William Cameron

William Cameron’s Legacy on the Kankakee

William Cameron stands in doorway

By John Hodson

In my last column I wrote about the William Bridges paper “They Say the Kankakee is Coming back.” Bridges used William Cameron’s Indian Garden conservation project as an example of a private individual’s successful efforts to restore a portion of the newly channelized Kankakee. Bridges wrote: “Cameron had a thousand acres of bottom land along the old river bed; wild, rough, covered with scrub timber and unfit for anything but grazing.” Cameron decided to turn the unproductive property back into marsh. After the draining of the Kankakee Marsh the waterfowl migratory pattern shifted from Indiana to Illinois and Iowa. After Cameron’s restoration project Bridges wrote: “ducks are coming back and the number of migratory birds has doubled each year for the past four years, muskrats are building villages and the water is teeming with fish.”For those interested in conservation and restoration efforts along the Kankakee, Cameron is someone worth studying.

William Cameron was born in October, 1873 to James and Margaret Allen Cameron in Aberdeen, Scotland. William apprenticed as a machinist in Moir’s Cannery in Aberdeen. Saving his money he immigrated to the United States in May, 1896 and soon was managing can companies in Chicago. In 1902 he joined Torris Wold & Stamping Co. as a designer of can making machinery and received a share of the company. Torris Wold & C. continued to grow and by 1910 Cameron was superintendent of the company, then in 1914 he was made president. In 1919 Cameron changed the name of the company to Cameron Can Machinery Co. Through hard work and a shrewd business sense Cameron became a very wealthy man. Besides business, Cameron held many other interests and was well-known as an avid sportsman, spending much of his free time hunting and fishing.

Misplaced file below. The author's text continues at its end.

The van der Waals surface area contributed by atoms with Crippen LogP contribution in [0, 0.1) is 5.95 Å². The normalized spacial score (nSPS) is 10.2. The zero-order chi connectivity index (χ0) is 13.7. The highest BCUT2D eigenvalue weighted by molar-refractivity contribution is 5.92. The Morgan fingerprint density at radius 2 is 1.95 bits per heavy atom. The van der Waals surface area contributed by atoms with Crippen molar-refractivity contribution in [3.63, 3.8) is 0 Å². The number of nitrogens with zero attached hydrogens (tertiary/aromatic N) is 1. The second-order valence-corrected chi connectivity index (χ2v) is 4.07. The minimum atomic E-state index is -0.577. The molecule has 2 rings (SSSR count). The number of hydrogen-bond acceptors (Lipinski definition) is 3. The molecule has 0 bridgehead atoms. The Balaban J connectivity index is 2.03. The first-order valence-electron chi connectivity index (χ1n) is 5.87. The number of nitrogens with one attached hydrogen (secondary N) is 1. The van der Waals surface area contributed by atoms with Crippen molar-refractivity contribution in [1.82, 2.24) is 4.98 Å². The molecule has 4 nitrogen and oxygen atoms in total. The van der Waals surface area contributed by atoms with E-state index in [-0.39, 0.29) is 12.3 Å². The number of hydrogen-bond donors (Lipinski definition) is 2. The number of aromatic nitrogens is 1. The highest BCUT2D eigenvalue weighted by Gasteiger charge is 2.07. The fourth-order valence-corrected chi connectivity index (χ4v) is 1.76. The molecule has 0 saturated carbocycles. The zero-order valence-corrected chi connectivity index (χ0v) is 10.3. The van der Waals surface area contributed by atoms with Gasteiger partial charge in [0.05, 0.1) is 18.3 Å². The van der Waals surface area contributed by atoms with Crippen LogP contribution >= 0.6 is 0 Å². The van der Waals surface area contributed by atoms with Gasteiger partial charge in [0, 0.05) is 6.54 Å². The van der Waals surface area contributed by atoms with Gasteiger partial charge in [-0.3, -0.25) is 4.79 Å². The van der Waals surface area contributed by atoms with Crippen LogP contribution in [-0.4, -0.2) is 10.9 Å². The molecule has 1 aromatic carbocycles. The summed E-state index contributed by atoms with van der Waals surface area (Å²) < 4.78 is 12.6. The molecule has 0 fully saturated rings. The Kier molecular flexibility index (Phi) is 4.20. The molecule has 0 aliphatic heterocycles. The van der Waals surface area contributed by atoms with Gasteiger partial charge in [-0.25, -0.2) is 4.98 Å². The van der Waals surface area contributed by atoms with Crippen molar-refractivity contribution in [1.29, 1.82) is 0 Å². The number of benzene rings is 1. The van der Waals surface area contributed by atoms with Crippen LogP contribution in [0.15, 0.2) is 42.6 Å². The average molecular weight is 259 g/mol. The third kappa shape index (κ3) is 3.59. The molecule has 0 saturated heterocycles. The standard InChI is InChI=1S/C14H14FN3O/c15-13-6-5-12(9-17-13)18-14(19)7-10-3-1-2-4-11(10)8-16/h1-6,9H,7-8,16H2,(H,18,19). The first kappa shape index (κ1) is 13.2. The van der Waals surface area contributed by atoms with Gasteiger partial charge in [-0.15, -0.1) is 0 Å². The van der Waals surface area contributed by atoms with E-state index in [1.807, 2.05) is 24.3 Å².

In around 1908 Cameron became friends with George H. Kirk who built the boilers used by Torris Wold. They soon discovered their shared interest of the outdoors. Kirk owned a cabin near Thayer on the Kankakee River. Cameron soon joined Kirk on trips to his cabin. In 1914 Cameron purchased a large open air automobile and began taking his family on trips to the Kankakee. The Kirk cabin was too small for the Cameron family so they stayed at the nearby Fogli Hotel. Eventually, Cameron needed a place of his own.

In around 1920 Cameron acquired 1,300 acres of land along the Kankakee River near Shelby. The property was on both sides of the Kankakee where Lake, Newton and Jasper counties intersect. Within a few years he had built a house, out buildings and had channels dug to connect existing ponds— creating the Indian Gardens Game Preserve. Cameron’s plan to create a restored marsh was to divert the channelized Kankakee upstream from his property into the chain of ponds he had excavated. Downstream from his property he dug a ditch back into the river. By using a system of floodgates and pumps he was able to maintain the water level and flow in the restored marsh. In most cases he was merely using the original river bed— simple and ingenious at the same time.

Being Cameron’s property was on both sides of the Kankakee, a boat was necessary to travel to the two sides… Cameron was able to convince the commissioners of the three counties to build a bridge a short distance from his river home at Range Line Rd— facilitating easy access. After nearly a hundred years the bridge needed to be replaced. Indiana required the bridge to be donated to a public non-profit organization. The Kankakee Valley Historical Society was awarded the bridge. It is now stored at the Collier Lodge historic site with the plan to have it span a segment of the original Kankakee just south of the Collier Lodge.

William Cameron passed away in 1934. The Cameron family still owns and manages the Indian Gardens Game Preserve. I consider William Cameron to be the father of modern Kankakee River restoration projects. Much of today’s marsh restoration patterns his Indian Gardens project.

Go here for the William Cameron Family History page.

In February, 2017 KVHS BOD member, Bob Riggs, and  I was invited by the Cameron family to tour their Indiana Gardens property. Below are some pictures I took during the tour.

Marsh and island